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Federal judge halts enforcement of Texas' near-total abortion ban

Thousands participating in the annual Women's March walk up Constitution Avenue toward the U.S. Supreme Court, past the U.S. Capitol, to show support for abortion and reproductive rights in Washington, D.C., on Saturday. Photo by Bonnie Cash/UPI | License Photo

Oct. 6 (UPI) -- A federal judge on Wednesday granted the Justice Department's emergency request to stop Texas from enforcing its near-total abortion ban on the grounds that it is unconstitutional.

In his 113-page ruling, U.S. District Judge Robert Pitman said the law in question, Senate Bill 8, was "an unprecedented and transparent statutory scheme" developed by lawmakers in order to deprive pregnant people of their Constitutional right to an abortion.

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"From the moment S.B. 8 went into effect, women have been unlawfully prevented from exercising control over their lives in ways that are protected by the Constitution," he said.

Pitman's ruling is widely expected to be appealed and continue up the chain of litigation, which he acknowledged, stating that other judges "may find a way to avoid" the conclusion he has come to but "this court will not sanction one more day of this offensive deprivation of such an important right."

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U.S. Attorney General Merrick Garland said the ruling was a victory for women in Texas and the rule of law.

"It is the foremost responsibility of the Department of Justice to defend the Constitution," he said in a statement. "We will continue to protect constitutional rights against all who would seek to undermine them."

UPI has contacted the office of Texas Gov. Greg Abbott for comment.

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The law went into effect at the end of August to ban all abortions after the detection of cardiac activity of the fetus, which occurs at about 6 weeks after conception and before most know they are pregnant. Exceptions for conception as the result of rape, incest or sexual abuse were not allowed under the law.

S.B. 8 was enforced by incentivizing the public to sue anyone who performs, aids and abets or intends to participate in the prohibited abortion, and was fashioned to skirt judicial review.

The Justice Department filed a lawsuit Sept. 9 against the ban, which it followed with an emergency motion on Sept. 14 to halt the bill's enforcement.

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During the court proceedings, Texas had requested that if the court sided with the Biden administration and issued a preliminary injunction that the law be allowed to stand while the state appealed -- a request that Pitman rejected, stating the state had forfeited the right to any accommodation "by pursuing an unprecedented and aggressive scheme to deprive its citizens of a significant and well-established constitutional right."

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Pittman also said if he had not granted the preliminary injunction other conservative states may have been emboldened to enact similar laws while those in liberal-leaning states may do so as well to "limit another constitutional right, like a right grounded in the Second Amendment."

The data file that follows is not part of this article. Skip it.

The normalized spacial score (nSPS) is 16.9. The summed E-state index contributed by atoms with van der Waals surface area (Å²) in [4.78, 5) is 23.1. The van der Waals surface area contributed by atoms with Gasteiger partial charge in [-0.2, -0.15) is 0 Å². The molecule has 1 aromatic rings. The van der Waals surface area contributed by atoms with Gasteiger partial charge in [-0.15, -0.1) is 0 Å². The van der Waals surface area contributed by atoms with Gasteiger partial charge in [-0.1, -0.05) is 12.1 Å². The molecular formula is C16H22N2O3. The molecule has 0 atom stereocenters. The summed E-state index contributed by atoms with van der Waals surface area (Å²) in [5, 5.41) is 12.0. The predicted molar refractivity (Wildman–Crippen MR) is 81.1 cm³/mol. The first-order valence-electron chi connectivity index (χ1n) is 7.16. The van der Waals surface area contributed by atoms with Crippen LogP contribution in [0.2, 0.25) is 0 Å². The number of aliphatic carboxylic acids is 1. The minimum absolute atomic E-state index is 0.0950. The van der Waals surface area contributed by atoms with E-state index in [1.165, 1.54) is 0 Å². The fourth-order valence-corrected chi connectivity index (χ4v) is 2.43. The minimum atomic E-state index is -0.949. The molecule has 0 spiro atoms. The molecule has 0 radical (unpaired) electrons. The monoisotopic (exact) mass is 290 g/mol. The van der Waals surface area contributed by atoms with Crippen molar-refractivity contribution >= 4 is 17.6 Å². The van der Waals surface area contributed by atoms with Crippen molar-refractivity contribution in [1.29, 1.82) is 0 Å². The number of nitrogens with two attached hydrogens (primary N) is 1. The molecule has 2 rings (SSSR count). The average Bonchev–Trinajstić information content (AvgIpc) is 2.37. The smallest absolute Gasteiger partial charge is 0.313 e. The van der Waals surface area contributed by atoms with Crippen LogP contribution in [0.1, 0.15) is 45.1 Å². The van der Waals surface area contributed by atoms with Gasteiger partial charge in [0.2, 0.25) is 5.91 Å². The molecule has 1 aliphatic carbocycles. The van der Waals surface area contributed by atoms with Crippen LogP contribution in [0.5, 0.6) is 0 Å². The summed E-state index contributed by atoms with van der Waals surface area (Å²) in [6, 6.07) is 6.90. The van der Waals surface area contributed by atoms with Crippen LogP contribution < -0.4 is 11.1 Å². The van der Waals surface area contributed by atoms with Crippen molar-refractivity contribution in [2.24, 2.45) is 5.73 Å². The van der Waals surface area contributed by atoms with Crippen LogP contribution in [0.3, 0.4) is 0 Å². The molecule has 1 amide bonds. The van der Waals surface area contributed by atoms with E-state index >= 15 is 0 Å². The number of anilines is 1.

"This court's preliminary injunction, should it stand, discourages states from doing so," he said.

The anti-abortion group Susan B. Anthony List rejected the ruling.

"Now, an elected judge has interfered with the clearly expressed will of Texans," SBA List President Marjorie Dannenfelser said in a statement, stating the law prevented more than 4,700 abortions since taking effect. "For two generations, the U.S. Supreme Court has tied the hands of states to enact laws protecting unborn children and their mothers. It is time to restore this right to the people and update our laws."

Meanwhile, abortion providers and women's health advocates cheered the ruling.

"It's been 36 days since Texas deprived its citizens of their constitutional right to abortion," Planned Parenthood tweeted. "The relief granted by the court today is overdue."

Whole Woman's Health said they are working to resume providing "the full scope of abortion care as soon as possible."

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"This is amazing news," the organization tweeted. "Texans never once stopped seeking abortions -- we're thrilled there is a path to provide them."

The ruling follows the Supreme Court early last month declining a request from Whole Woman's Health and others to block the law from going into effect in a 5-4 vote, but did not rule on the constitutionality of the legislation.

The Center for Reproductive Rights said those it represents in the state are hoping to resume services as soon as possible despite the threat of being sued retroactively if S.B. 8 is not completely struck down.

"The cruelty of this law is endless," Nancy Northup, president and chief executive at the center, said in a statement.

"While we are relieved that a court has finally blocked this unconstitutional law, today's court order is only temporary," she said. "This is not the end. We know the state of Texas will keep defending this malicious ban."

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